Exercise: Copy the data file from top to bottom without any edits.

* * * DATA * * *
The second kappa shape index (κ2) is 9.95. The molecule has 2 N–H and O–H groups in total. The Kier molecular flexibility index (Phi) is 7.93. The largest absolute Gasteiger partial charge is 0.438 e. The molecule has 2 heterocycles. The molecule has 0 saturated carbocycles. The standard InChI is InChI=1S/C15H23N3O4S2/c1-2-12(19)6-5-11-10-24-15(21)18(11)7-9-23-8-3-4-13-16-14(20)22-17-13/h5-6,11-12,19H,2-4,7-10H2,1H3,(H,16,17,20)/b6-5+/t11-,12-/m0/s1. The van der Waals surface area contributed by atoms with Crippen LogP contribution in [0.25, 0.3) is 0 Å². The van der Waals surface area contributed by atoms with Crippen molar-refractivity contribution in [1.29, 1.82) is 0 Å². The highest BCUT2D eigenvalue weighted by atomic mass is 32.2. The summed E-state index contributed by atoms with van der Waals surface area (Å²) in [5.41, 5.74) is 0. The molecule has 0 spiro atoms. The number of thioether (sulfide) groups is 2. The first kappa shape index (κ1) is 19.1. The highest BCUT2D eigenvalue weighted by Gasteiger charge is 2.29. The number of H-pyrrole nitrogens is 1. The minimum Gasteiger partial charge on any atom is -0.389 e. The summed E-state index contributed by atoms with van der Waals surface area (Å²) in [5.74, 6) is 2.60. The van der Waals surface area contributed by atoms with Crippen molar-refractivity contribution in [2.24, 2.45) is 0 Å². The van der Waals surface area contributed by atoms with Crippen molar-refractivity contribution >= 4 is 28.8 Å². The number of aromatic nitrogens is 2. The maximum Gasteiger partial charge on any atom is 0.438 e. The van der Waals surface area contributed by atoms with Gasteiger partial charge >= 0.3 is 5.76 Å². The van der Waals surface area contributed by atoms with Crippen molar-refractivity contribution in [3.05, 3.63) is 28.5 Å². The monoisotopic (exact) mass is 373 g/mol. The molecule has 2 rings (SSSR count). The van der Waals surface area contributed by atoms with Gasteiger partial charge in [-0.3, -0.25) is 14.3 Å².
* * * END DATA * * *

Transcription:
The second kappa shape index (κ2) is 9.95. The molecule has 2 N–H and O–H groups in total. The Kier molecular flexibility index (Phi) is 7.93. The largest absolute Gasteiger partial charge is 0.438 e. The molecule has 2 heterocycles. The molecule has 0 saturated carbocycles. The standard InChI is InChI=1S/C15H23N3O4S2/c1-2-12(19)6-5-11-10-24-15(21)18(11)7-9-23-8-3-4-13-16-14(20)22-17-13/h5-6,11-12,19H,2-4,7-10H2,1H3,(H,16,17,20)/b6-5+/t11-,12-/m0/s1. The van der Waals surface area contributed by atoms with Crippen LogP contribution in [0.25, 0.3) is 0 Å². The van der Waals surface area contributed by atoms with Crippen molar-refractivity contribution in [1.29, 1.82) is 0 Å². The highest BCUT2D eigenvalue weighted by atomic mass is 32.2. The summed E-state index contributed by atoms with van der Waals surface area (Å²) in [5.41, 5.74) is 0. The molecule has 0 spiro atoms. The number of thioether (sulfide) groups is 2. The first kappa shape index (κ1) is 19.1. The highest BCUT2D eigenvalue weighted by Gasteiger charge is 2.29. The number of H-pyrrole nitrogens is 1. The minimum Gasteiger partial charge on any atom is -0.389 e. The summed E-state index contributed by atoms with van der Waals surface area (Å²) in [5.74, 6) is 2.60. The van der Waals surface area contributed by atoms with Crippen molar-refractivity contribution in [2.24, 2.45) is 0 Å². The van der Waals surface area contributed by atoms with Crippen molar-refractivity contribution >= 4 is 28.8 Å². The number of aromatic nitrogens is 2. The maximum Gasteiger partial charge on any atom is 0.438 e. The van der Waals surface area contributed by atoms with Gasteiger partial charge >= 0.3 is 5.76 Å². The van der Waals surface area contributed by atoms with Crippen molar-refractivity contribution in [3.05, 3.63) is 28.5 Å². The monoisotopic (exact) mass is 373 g/mol. The molecule has 2 rings (SSSR count). The van der Waals surface area contributed by atoms with Gasteiger partial charge in [-0.3, -0.25) is 14.3 Å².